A junior lawyer who helped an Afghan judge at risk of capture, imprisonment or murder by the Taliban because of their role is among the winners of LawWorks’ Pro Bono Awards this year.

Alessandro Angelico, a second year trainee at City firm Covington & Burling, won the award for ‘best contribution by a junior lawyer’ at this year’s ceremony, hosted by the Law Society in Chancery Lane.

Angelico researched evidence of threats against the judge in support of a resettlement application. He took the lead, under supervision, liaising with lawyers, diplomats and UN officials to pursue the refugee application.

Other winners included The Financial Conduct Authority Pro Bono Group for ‘best contribution by an in-house team or solicitor’, which was set up last year. Pro bono matters include helping a litigant in person apply for a judicial review, giving advice to non-profit organisations on the use of outdoor spaces and data protection issues.

The ‘best contribution award by an individual’ award went to Naga Kandiah of MTC Solicitors, who helped three Jamaicans residing in London to alter their unlawful status in the UK, ending years of reliance and misery made worse by illness. LawWorks said one client had been told to expect medical costs of £70,000 after a cancer diagnosis, but as a result of the change in her immigration status, was able to receive medical treatment without significant medical debt.

The Islamophobia Response Unit, set up in 2021, won ‘best new pro bono activity’. The team helped a Muslim woman who was verbally assaulted in public and her belongings violently damaged. As a result of the unit’s intervention, the offender was found guilty of racially and religiously aggravated intentional harassment and ordered to pay several thousand pounds in criminal damages.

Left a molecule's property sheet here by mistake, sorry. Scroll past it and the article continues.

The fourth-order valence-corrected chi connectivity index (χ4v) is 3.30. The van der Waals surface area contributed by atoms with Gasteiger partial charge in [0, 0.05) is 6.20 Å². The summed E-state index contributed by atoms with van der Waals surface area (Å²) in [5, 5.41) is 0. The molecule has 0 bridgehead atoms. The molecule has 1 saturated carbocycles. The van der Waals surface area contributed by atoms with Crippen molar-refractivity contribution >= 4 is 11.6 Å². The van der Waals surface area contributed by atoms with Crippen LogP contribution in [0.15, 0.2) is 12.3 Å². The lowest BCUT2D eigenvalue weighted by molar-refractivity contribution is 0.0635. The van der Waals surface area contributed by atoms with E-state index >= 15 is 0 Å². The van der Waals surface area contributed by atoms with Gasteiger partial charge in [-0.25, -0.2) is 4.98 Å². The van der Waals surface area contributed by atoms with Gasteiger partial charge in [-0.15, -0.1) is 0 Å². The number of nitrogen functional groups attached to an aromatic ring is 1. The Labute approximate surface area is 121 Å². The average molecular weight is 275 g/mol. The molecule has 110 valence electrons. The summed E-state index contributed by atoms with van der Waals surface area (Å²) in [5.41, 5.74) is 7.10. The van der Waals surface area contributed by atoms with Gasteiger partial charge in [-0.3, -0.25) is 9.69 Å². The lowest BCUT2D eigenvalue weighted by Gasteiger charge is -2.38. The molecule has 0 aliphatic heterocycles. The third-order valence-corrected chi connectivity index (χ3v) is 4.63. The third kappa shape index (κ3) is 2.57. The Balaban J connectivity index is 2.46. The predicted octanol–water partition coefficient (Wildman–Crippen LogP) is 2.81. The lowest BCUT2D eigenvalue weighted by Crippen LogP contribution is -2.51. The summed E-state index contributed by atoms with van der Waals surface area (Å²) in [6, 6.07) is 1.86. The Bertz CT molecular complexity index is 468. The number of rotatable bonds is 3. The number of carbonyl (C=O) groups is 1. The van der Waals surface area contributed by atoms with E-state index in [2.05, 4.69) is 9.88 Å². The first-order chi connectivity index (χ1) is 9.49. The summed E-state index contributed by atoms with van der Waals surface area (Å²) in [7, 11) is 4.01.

The awards were hosted by journalist Samira Ahmed, who described the awards as the key event in the LawWorks calendar.

Law Society vice president Richard Atkinson said the pro bono advice given by lawyers individuals, charities and community groups to have their voices heard, exercise their rights and challenge decisions.

Justice should be accessible to everyone, Atkinson said. While lawyers were incredibly generous with their support, ‘pro bono work should not become an alternative to a properly funded system of legal aid’, he said.

Pro Bono Awards 2023 winners

Best contribution by a small or medium firm – Pallas Partners LLP

Best contribution by a large firm – Reed Smith

Best contribution by an in-house team or solicitor – The Financial Conduct Authority Pro Bono Group

Best contribution by a junior lawyer – Alessandro Angelico, Covington & Burling

Best contribution by an individual – Naha Kandiah, MTC Solicitors

The LawWorks Cymru Award – University of South Wales Legal Advice Clinic

Best contribution by a pro bono clinic – Kent Law Clinic, University of Kent

Best international pro bono award – Rule 39 Pro Bono Initiative: CILD and Orrick, Freshfields, DLP Piper, Linklaters, Herbert Smith Freehills, Osborne Clarke, Reed Smith and Eversheds Sutherland

Best new pro bono activity – Islamophobia Response Unit

Most effective pro bono partnership – Green Tech Legal Collaborative: Bloomberg L.P, Ropes & Gray, Willkie, Farr and Gallagher, Ashurst, Mayer Brown, Travers Smith, Shearman and Sterling, Venner Shipley

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